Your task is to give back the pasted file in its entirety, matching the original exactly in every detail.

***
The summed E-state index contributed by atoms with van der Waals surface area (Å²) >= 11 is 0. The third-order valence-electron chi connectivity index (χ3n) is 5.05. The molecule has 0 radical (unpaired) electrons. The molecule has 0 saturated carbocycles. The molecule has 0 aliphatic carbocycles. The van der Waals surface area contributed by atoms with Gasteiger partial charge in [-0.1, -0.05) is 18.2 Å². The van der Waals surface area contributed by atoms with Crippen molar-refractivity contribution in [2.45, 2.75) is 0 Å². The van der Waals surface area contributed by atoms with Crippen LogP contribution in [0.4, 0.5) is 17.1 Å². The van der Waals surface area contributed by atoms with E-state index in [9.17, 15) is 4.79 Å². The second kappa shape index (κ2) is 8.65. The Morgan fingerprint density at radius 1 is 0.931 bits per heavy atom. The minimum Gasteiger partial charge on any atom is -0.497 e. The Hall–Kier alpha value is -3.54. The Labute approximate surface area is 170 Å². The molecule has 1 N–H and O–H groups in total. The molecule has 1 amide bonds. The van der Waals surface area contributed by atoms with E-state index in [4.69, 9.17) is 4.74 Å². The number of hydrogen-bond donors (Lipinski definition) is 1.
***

The summed E-state index contributed by atoms with van der Waals surface area (Å²) >= 11 is 0. The third-order valence-electron chi connectivity index (χ3n) is 5.05. The molecule has 0 radical (unpaired) electrons. The molecule has 0 saturated carbocycles. The molecule has 0 aliphatic carbocycles. The van der Waals surface area contributed by atoms with Gasteiger partial charge in [-0.1, -0.05) is 18.2 Å². The van der Waals surface area contributed by atoms with Crippen molar-refractivity contribution in [2.45, 2.75) is 0 Å². The van der Waals surface area contributed by atoms with Crippen LogP contribution in [0.4, 0.5) is 17.1 Å². The van der Waals surface area contributed by atoms with E-state index in [9.17, 15) is 4.79 Å². The second kappa shape index (κ2) is 8.65. The Morgan fingerprint density at radius 1 is 0.931 bits per heavy atom. The minimum Gasteiger partial charge on any atom is -0.497 e. The Hall–Kier alpha value is -3.54. The Labute approximate surface area is 170 Å². The molecule has 1 N–H and O–H groups in total. The molecule has 1 amide bonds. The van der Waals surface area contributed by atoms with E-state index in [4.69, 9.17) is 4.74 Å². The number of hydrogen-bond donors (Lipinski definition) is 1.